A new elementary school in the Ancaster Meadowlands has jumped up three spots and now sits fourth on the Hamilton-Wentworth District School Board’s wish list for provincial funding.
Trustees on Monday approved eight priority projects for this year’s capital request to the Ministry of Education, including upgrades to address $14 million in deferred maintenance at Ancaster High School, seventh on the list.
The top priority is funding for a new high school in the area of Upper Sherman Avenue and Rymal Road East, a plan now including a partnership with the French public board for an adjoining school for up to 500 students in grades 7 to 12.
Senior facilities officer Dan Del Bianco said the priority projects partly reflect two new criteria this year: partnerships with co-terminus boards, to be given primary consideration, and renewal needs.
The latter applies to Ancaster High, identified as being in “poor” condition in the board’s long-term facilities master plan.
The new Meadowland school is meanwhile one of three projects submitted under the “accommodation pressures” category.
The board has already purchased a 2.5-hectare property for the school in the Tiffany Hill neighbourhood, located on the north side of Garner Road East betweenS pringbrook Avenue and Raymond Road. The site sits next to a two-hectare city park.
Del Bianco said the board is seeking funding for a school of 500 to 600 students, one expected to cost $7 million to $10 million.
In its submission to the ministry, the board notes the Meadowlands’ existing elementary school, Ancaster Meadow, already has nine portable classrooms and new homes continue to be built in the area.
“We believe there’s quite a strong business case,” Del Bianco said. “Accommodation pressures are typically what the ministry funds first and foremost because you need to have spaces to put students in.”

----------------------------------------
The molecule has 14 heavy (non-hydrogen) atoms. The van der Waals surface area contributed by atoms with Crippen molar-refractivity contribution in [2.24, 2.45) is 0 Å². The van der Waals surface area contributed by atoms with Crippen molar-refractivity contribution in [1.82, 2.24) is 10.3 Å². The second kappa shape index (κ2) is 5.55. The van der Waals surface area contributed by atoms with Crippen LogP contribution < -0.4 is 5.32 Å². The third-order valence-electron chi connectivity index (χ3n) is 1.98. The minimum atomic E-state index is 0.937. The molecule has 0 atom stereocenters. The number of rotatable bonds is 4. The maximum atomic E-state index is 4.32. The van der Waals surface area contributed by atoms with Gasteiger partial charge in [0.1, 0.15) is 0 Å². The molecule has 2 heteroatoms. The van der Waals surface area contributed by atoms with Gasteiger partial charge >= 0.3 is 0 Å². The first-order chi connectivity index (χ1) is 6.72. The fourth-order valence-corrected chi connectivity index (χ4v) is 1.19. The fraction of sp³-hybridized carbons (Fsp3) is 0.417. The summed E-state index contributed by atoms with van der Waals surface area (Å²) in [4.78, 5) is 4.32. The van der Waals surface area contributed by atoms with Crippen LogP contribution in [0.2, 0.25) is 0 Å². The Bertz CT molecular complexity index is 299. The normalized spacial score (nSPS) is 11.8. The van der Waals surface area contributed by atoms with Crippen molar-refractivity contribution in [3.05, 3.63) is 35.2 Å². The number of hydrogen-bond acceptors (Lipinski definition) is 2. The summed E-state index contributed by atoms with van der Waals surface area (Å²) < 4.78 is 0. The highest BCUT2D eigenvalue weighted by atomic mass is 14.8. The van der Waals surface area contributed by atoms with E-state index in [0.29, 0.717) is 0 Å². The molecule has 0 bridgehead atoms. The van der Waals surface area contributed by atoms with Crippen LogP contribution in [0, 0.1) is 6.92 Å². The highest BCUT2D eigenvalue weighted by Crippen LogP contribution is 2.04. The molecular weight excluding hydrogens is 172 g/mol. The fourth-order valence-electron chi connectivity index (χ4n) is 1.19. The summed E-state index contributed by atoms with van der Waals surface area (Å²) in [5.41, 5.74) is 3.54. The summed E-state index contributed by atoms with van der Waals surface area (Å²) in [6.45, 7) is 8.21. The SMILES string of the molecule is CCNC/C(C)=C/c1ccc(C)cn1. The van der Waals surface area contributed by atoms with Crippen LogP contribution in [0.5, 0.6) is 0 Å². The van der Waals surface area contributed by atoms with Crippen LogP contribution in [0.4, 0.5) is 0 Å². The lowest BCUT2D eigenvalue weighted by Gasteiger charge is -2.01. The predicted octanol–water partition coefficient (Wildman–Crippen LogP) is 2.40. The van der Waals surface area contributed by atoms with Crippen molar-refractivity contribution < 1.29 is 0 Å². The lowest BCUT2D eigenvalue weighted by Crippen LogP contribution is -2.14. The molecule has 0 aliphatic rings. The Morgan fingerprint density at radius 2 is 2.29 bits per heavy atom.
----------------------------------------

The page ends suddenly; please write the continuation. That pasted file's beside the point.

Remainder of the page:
While new schools must be completed by the 2016-17 school year to qualify for funding, Del Bianco said the Meadowlands school can open sooner. It’s expected to take about a year to build.
The board initially hoped to have the school open next September, when Ancaster Meadow is set to introduce all-day kindergarten and projected to exceed an 850-student washroom limit.
Del Bianco said the board could add washrooms, but a new school makes more sense, given the land is already in hand and more residential growth is on the way.
“That’s ultimately what these business cases (for funding) have to reflect,” he said. “It’s the long-term, sustainable need.”
Trustees lifted an enrolment cap of 750 at Ancaster Meadow last fall to accommodate growth in the area, expected to add more than 800 homes just from surveys already underway.
Back then, the school had 756 students – 178 above capacity – and seven portables.
Overflow students in the Meadowlands had been directed to Rousseau and Ancaster Senior in September 2010, but the introduction of all-day kindergarten at Rousseau pushed its enrolment to near-capacity, prompting the lifting of the 750 cap.
The three schools, along with C.H. Bray, Fessenden and Queen’s Rangers, are slated for an accommodation review in 2015, part of an overall effort to cut 5,000 surplus pupil spaces at 80 of the board’s 95 elementary schools.
While enrolment varies widely, the Ancaster schools have about 150 more students than their combined capacity, with Ancaster Meadow and C.H. Bray the most overcrowded and Queen’s Rangers in Copetown having the fewest students at 131, well shy of a 190 capacity.